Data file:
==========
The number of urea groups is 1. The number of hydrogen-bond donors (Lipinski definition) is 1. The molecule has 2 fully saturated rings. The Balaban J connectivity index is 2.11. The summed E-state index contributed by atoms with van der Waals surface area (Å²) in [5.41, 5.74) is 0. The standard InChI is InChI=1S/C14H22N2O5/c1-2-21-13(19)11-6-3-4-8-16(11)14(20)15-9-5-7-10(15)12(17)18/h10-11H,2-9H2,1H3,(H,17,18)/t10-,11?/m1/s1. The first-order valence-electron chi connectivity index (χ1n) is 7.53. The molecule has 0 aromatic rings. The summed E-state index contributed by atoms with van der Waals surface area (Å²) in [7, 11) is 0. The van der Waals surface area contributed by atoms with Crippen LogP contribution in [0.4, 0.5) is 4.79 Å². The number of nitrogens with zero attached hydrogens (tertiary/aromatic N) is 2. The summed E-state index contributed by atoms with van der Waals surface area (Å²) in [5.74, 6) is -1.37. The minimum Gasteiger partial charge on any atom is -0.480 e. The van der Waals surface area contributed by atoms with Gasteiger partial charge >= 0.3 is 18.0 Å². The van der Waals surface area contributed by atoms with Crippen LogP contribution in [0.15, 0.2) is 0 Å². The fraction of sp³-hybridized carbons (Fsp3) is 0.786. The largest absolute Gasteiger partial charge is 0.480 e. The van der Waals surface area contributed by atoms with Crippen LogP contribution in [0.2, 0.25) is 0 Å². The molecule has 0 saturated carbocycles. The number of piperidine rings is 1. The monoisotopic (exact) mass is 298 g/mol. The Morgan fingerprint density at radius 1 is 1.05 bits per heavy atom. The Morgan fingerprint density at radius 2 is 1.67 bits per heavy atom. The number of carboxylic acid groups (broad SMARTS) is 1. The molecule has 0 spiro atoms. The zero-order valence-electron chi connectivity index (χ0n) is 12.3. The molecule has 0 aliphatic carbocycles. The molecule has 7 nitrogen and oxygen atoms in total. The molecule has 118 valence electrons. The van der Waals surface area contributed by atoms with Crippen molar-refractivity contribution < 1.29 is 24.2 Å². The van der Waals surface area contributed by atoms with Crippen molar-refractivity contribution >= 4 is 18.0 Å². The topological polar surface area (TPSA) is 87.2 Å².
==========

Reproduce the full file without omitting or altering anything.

The number of urea groups is 1. The number of hydrogen-bond donors (Lipinski definition) is 1. The molecule has 2 fully saturated rings. The Balaban J connectivity index is 2.11. The summed E-state index contributed by atoms with van der Waals surface area (Å²) in [5.41, 5.74) is 0. The standard InChI is InChI=1S/C14H22N2O5/c1-2-21-13(19)11-6-3-4-8-16(11)14(20)15-9-5-7-10(15)12(17)18/h10-11H,2-9H2,1H3,(H,17,18)/t10-,11?/m1/s1. The first-order valence-electron chi connectivity index (χ1n) is 7.53. The molecule has 0 aromatic rings. The summed E-state index contributed by atoms with van der Waals surface area (Å²) in [7, 11) is 0. The van der Waals surface area contributed by atoms with Crippen LogP contribution in [0.4, 0.5) is 4.79 Å². The number of nitrogens with zero attached hydrogens (tertiary/aromatic N) is 2. The summed E-state index contributed by atoms with van der Waals surface area (Å²) in [5.74, 6) is -1.37. The minimum Gasteiger partial charge on any atom is -0.480 e. The van der Waals surface area contributed by atoms with Gasteiger partial charge >= 0.3 is 18.0 Å². The van der Waals surface area contributed by atoms with Crippen LogP contribution in [0.15, 0.2) is 0 Å². The fraction of sp³-hybridized carbons (Fsp3) is 0.786. The largest absolute Gasteiger partial charge is 0.480 e. The van der Waals surface area contributed by atoms with Crippen LogP contribution in [0.2, 0.25) is 0 Å². The molecule has 0 saturated carbocycles. The number of piperidine rings is 1. The monoisotopic (exact) mass is 298 g/mol. The Morgan fingerprint density at radius 1 is 1.05 bits per heavy atom. The Morgan fingerprint density at radius 2 is 1.67 bits per heavy atom. The number of carboxylic acid groups (broad SMARTS) is 1. The molecule has 0 spiro atoms. The zero-order valence-electron chi connectivity index (χ0n) is 12.3. The molecule has 0 aliphatic carbocycles. The molecule has 7 nitrogen and oxygen atoms in total. The molecule has 118 valence electrons. The van der Waals surface area contributed by atoms with Crippen molar-refractivity contribution < 1.29 is 24.2 Å². The van der Waals surface area contributed by atoms with Crippen molar-refractivity contribution >= 4 is 18.0 Å². The topological polar surface area (TPSA) is 87.2 Å².